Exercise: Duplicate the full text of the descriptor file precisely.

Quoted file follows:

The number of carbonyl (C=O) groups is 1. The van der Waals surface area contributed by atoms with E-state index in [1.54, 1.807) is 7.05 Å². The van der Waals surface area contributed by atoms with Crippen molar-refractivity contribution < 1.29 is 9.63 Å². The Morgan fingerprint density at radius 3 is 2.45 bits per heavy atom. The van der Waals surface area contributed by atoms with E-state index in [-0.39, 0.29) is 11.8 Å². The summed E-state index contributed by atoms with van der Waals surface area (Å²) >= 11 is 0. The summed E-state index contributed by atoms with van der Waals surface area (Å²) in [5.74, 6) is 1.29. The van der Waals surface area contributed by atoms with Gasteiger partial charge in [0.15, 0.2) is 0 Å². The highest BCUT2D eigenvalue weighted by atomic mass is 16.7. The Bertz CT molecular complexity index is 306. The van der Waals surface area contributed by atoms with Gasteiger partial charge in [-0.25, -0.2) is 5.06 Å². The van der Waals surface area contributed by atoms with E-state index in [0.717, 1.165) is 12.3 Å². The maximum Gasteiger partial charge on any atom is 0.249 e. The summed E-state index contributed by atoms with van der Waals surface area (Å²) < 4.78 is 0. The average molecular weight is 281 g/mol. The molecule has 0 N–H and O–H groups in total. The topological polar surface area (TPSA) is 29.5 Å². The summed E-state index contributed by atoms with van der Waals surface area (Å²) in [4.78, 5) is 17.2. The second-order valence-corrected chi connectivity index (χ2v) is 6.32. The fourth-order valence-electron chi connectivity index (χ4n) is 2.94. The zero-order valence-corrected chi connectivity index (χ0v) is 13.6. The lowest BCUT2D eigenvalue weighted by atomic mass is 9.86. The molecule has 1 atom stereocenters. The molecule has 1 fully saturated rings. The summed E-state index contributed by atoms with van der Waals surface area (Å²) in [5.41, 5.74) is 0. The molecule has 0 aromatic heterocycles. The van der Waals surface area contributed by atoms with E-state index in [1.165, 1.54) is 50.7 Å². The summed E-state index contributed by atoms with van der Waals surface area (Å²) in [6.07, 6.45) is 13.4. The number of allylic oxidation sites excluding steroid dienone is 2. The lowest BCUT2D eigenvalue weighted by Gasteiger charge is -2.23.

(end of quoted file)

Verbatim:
The number of carbonyl (C=O) groups is 1. The van der Waals surface area contributed by atoms with E-state index in [1.54, 1.807) is 7.05 Å². The van der Waals surface area contributed by atoms with Crippen molar-refractivity contribution < 1.29 is 9.63 Å². The Morgan fingerprint density at radius 3 is 2.45 bits per heavy atom. The van der Waals surface area contributed by atoms with E-state index in [-0.39, 0.29) is 11.8 Å². The summed E-state index contributed by atoms with van der Waals surface area (Å²) >= 11 is 0. The summed E-state index contributed by atoms with van der Waals surface area (Å²) in [5.74, 6) is 1.29. The van der Waals surface area contributed by atoms with Gasteiger partial charge in [0.15, 0.2) is 0 Å². The highest BCUT2D eigenvalue weighted by atomic mass is 16.7. The Bertz CT molecular complexity index is 306. The van der Waals surface area contributed by atoms with Gasteiger partial charge in [-0.25, -0.2) is 5.06 Å². The van der Waals surface area contributed by atoms with E-state index in [0.717, 1.165) is 12.3 Å². The maximum Gasteiger partial charge on any atom is 0.249 e. The summed E-state index contributed by atoms with van der Waals surface area (Å²) < 4.78 is 0. The average molecular weight is 281 g/mol. The molecule has 0 N–H and O–H groups in total. The topological polar surface area (TPSA) is 29.5 Å². The summed E-state index contributed by atoms with van der Waals surface area (Å²) in [4.78, 5) is 17.2. The second-order valence-corrected chi connectivity index (χ2v) is 6.32. The fourth-order valence-electron chi connectivity index (χ4n) is 2.94. The zero-order valence-corrected chi connectivity index (χ0v) is 13.6. The lowest BCUT2D eigenvalue weighted by atomic mass is 9.86. The molecule has 1 atom stereocenters. The molecule has 1 fully saturated rings. The summed E-state index contributed by atoms with van der Waals surface area (Å²) in [5.41, 5.74) is 0. The molecule has 0 aromatic heterocycles. The van der Waals surface area contributed by atoms with E-state index in [1.165, 1.54) is 50.7 Å². The summed E-state index contributed by atoms with van der Waals surface area (Å²) in [6.07, 6.45) is 13.4. The number of allylic oxidation sites excluding steroid dienone is 2. The lowest BCUT2D eigenvalue weighted by Gasteiger charge is -2.23.